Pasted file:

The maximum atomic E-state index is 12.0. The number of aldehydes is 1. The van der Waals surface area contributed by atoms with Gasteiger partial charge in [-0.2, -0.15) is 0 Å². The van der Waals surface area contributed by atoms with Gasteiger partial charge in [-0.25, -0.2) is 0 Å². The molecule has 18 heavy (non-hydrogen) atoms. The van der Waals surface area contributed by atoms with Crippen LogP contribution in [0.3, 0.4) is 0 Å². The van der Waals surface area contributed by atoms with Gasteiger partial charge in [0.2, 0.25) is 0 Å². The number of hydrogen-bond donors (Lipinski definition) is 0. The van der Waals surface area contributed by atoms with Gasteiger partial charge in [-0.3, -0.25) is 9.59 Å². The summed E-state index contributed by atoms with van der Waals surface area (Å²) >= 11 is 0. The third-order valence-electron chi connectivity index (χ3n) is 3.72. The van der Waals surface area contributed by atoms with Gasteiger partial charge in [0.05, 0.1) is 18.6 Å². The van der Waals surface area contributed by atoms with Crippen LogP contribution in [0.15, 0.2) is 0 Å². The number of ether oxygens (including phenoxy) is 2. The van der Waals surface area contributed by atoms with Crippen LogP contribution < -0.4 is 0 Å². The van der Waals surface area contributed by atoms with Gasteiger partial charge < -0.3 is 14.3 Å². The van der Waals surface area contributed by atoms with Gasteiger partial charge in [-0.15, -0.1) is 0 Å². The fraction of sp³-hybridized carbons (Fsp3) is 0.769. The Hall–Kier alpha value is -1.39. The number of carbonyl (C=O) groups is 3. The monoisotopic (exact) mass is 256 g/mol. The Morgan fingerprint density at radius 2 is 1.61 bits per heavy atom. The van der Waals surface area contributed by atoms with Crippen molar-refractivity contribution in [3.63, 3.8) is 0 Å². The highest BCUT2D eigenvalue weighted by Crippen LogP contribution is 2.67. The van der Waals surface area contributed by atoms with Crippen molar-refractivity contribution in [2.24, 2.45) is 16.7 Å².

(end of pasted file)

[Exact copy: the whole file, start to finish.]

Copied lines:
The maximum atomic E-state index is 12.0. The number of aldehydes is 1. The van der Waals surface area contributed by atoms with Gasteiger partial charge in [-0.2, -0.15) is 0 Å². The van der Waals surface area contributed by atoms with Gasteiger partial charge in [-0.25, -0.2) is 0 Å². The molecule has 18 heavy (non-hydrogen) atoms. The van der Waals surface area contributed by atoms with Crippen LogP contribution in [0.3, 0.4) is 0 Å². The van der Waals surface area contributed by atoms with Gasteiger partial charge in [0.2, 0.25) is 0 Å². The number of hydrogen-bond donors (Lipinski definition) is 0. The van der Waals surface area contributed by atoms with Gasteiger partial charge in [-0.3, -0.25) is 9.59 Å². The summed E-state index contributed by atoms with van der Waals surface area (Å²) >= 11 is 0. The third-order valence-electron chi connectivity index (χ3n) is 3.72. The van der Waals surface area contributed by atoms with Gasteiger partial charge in [0.05, 0.1) is 18.6 Å². The van der Waals surface area contributed by atoms with Crippen LogP contribution in [0.15, 0.2) is 0 Å². The number of ether oxygens (including phenoxy) is 2. The van der Waals surface area contributed by atoms with Crippen LogP contribution < -0.4 is 0 Å². The van der Waals surface area contributed by atoms with Gasteiger partial charge < -0.3 is 14.3 Å². The van der Waals surface area contributed by atoms with Gasteiger partial charge in [-0.15, -0.1) is 0 Å². The fraction of sp³-hybridized carbons (Fsp3) is 0.769. The Hall–Kier alpha value is -1.39. The number of carbonyl (C=O) groups is 3. The monoisotopic (exact) mass is 256 g/mol. The Morgan fingerprint density at radius 2 is 1.61 bits per heavy atom. The van der Waals surface area contributed by atoms with Crippen molar-refractivity contribution in [3.63, 3.8) is 0 Å². The highest BCUT2D eigenvalue weighted by Crippen LogP contribution is 2.67. The van der Waals surface area contributed by atoms with Crippen molar-refractivity contribution in [2.24, 2.45) is 16.7 Å².